That being said, I’m happy when I do find new music. And I hope that I can find the time to skim through some of your suggestions, rollerboogie, because I’ll bet that even I could find some music there that I love. Thanks for the list!

JJ Live At Leeds
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November 27, 2023 10:53 am

Fully with you on Franz Ferdinand, Flaming Lips, Fleet Foxes, Ben Folds and Vampire Weekend. Fischerspooner passed me by and Erin McCarley, Greg Laswell and Graham Day I haven’t heard before – which gives me some to dig into.

Midlake are a blind spot for me. They’ve always seemed a band that should be right up my street but for whatever reason they don’t elicit anything more than a response of ‘it’s OK I guess’.

As for Has Been; the album doesn’t quite hold me in its grip the whole way through but his version of Common People is a thing of wonder. Back when I had my ipod and could see number of plays it was way ahead of anything else.

A few of my favourite things from the 00s (which over here is generally known as the noughties rather than the aughts):

2 Many DJs – As Heard On Radio Soulwax, Pt 2
British Sea Power – The Decline Of British Sea Power
Robyn – Robyn
The Delgados – The Great Eastern
PJ Harvey – Stories From The City, Stories From The Sea
Frightened Rabbit – The Midnight Organ Fight
Beck – Sea Change
Super Furry Animals – Rings Around The World
Belle and Sebastian – The Life Pursuit
Brakes – Give Blood
King Creosote – KC Rules OK
Spoon – Ga Ga Ga Ga Ga
The Hold Steady – Boys And Girls In America
Maximo Park – A Certain Trigger
Modest Mouse – Good News For People Who Love Bad News
Neon Neon – Stainless Style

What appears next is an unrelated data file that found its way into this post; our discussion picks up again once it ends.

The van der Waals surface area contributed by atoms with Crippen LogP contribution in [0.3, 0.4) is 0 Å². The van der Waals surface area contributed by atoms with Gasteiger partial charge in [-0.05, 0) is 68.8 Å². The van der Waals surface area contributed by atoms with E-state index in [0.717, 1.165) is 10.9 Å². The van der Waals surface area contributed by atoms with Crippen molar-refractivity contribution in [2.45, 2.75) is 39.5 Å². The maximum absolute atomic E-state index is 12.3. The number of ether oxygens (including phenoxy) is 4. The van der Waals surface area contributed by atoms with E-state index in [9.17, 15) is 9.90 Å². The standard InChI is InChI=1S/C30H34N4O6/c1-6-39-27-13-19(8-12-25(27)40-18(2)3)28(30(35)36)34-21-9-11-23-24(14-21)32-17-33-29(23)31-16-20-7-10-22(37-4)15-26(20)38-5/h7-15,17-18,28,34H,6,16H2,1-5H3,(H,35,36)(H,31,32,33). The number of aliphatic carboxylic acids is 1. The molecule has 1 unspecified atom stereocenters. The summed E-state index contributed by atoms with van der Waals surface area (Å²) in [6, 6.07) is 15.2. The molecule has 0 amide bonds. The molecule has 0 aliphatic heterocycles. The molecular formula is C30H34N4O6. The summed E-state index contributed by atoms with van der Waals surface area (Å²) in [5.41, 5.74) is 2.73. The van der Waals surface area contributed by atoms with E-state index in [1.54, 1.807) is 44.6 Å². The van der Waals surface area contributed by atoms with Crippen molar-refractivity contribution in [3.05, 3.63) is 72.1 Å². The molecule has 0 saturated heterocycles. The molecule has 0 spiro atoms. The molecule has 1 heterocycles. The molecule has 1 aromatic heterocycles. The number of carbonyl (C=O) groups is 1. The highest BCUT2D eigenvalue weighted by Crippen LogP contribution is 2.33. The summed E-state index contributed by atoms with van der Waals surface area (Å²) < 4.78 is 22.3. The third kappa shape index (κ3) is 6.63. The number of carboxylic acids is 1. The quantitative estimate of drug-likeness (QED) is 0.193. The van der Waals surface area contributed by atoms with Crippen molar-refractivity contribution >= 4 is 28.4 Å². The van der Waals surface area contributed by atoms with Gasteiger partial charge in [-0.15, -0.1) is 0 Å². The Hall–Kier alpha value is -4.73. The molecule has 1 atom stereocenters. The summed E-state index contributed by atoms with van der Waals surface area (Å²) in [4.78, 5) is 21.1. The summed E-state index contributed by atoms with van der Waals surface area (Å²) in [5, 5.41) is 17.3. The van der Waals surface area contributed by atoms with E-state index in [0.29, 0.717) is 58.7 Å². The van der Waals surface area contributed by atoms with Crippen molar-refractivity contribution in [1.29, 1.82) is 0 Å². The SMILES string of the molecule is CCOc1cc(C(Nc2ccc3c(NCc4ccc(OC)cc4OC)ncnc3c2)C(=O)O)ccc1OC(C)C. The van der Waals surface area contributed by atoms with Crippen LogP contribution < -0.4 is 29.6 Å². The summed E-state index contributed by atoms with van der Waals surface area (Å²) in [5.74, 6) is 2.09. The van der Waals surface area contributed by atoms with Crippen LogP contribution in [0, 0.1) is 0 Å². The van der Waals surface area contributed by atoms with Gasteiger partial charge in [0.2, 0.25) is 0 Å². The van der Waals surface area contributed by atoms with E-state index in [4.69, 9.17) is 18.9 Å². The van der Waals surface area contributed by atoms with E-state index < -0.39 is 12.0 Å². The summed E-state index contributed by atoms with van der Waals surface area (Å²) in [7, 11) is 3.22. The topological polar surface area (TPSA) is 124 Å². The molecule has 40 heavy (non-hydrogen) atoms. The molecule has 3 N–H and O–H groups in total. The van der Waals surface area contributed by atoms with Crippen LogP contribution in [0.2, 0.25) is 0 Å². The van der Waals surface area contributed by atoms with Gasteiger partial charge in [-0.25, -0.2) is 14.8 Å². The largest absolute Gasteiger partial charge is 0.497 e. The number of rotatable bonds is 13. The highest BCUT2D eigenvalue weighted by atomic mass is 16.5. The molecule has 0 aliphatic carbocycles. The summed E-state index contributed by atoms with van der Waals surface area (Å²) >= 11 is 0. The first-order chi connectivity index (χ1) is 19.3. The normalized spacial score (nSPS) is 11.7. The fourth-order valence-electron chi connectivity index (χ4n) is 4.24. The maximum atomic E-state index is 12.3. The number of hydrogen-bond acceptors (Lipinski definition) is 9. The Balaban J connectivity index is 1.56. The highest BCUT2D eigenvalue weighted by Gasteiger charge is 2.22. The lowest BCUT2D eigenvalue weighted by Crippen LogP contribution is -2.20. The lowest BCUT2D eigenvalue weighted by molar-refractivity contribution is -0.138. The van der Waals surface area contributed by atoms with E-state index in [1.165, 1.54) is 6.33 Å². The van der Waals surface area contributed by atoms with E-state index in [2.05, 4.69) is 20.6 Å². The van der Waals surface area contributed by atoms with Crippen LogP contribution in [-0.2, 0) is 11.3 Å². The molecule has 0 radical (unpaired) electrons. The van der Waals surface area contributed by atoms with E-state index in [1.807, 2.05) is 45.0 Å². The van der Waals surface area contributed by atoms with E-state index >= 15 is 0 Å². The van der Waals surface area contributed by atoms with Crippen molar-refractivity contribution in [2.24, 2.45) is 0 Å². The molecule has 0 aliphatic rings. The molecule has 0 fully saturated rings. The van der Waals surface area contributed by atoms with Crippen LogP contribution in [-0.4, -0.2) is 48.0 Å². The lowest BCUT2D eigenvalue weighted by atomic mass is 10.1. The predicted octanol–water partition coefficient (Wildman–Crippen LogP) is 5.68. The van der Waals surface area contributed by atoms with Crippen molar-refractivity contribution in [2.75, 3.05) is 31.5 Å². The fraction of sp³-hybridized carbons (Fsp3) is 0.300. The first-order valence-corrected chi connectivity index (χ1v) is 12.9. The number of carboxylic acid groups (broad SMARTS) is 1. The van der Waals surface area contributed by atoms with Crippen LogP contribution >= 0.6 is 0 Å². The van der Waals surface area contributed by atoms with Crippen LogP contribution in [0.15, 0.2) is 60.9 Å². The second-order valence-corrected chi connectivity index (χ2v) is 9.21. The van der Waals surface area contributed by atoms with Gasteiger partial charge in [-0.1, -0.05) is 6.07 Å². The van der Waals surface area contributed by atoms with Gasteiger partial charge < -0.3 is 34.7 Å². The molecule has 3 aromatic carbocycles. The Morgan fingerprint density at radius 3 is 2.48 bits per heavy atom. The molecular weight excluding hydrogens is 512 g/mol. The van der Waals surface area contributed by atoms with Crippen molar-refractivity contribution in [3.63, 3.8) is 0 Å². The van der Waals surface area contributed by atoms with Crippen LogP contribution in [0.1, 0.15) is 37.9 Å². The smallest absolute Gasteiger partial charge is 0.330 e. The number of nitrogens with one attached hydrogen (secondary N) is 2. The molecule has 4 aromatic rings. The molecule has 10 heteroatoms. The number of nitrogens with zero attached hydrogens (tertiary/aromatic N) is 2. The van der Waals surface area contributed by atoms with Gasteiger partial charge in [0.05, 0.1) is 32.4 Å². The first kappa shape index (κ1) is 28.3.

Madness – The Liberty Of Norton Folgate
Camera Obscura – My Maudlin Career
Johnny Flynn – A Larum

JJ Live At Leeds
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November 27, 2023 2:27 pm
Reply to  rollerboogie

The one I played til the CD wore down is 2 Many DJs. It’s a Belgian band Soulwax who as their day job started off in alternative rock and have moved into electronic music. On the side they were doing a lot of remixes, some official and some unofficial. They did live shows in their remix / DJ guise and the album came as a result of them. Across 65 minutes it mixes and mashes up 45 tracks. There’s everything from the Peter Gun Theme to Velvet Underground, Dolly Parton, Royksopp, Peaches, The Breeders, The Cramps, 10CC, Destiny’s Child, Nena and a whole lot of more obscure tracks.

It’s not available on streaming and on YouTube there’s a number of versions of varying lengths so I can’t tell if any are the full version or what bits are missing. Well worth seeking out though if you can find the complete version.

Full trackless here; https://www.discogs.com/master/11811-2-Many-DJs-As-Heard-On-Radio-Soulwax-Pt-2

thegue
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November 28, 2023 10:02 am

I can vouch for a number of these bands, but only Camera Obscura’s album would make my top albums list.

mjevon6296
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November 27, 2023 3:24 pm

Thanks Roller!

We must have the same sweet spot as Franz, Flaming, Fleet, and Vampire are four of my favorite bands and those are four of my favorite albums!

Since I am only kinda (or not at all) familiar with the others, thank you for the great suggestions – they will be new music for me to try out. (Let’s start with Graham Day as that sounds right up one of my musical alleys.)

thegue
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November 28, 2023 10:02 am

Roller,

Man, this got me thinking…I’ll have to come up with a list of 10 myself, but first: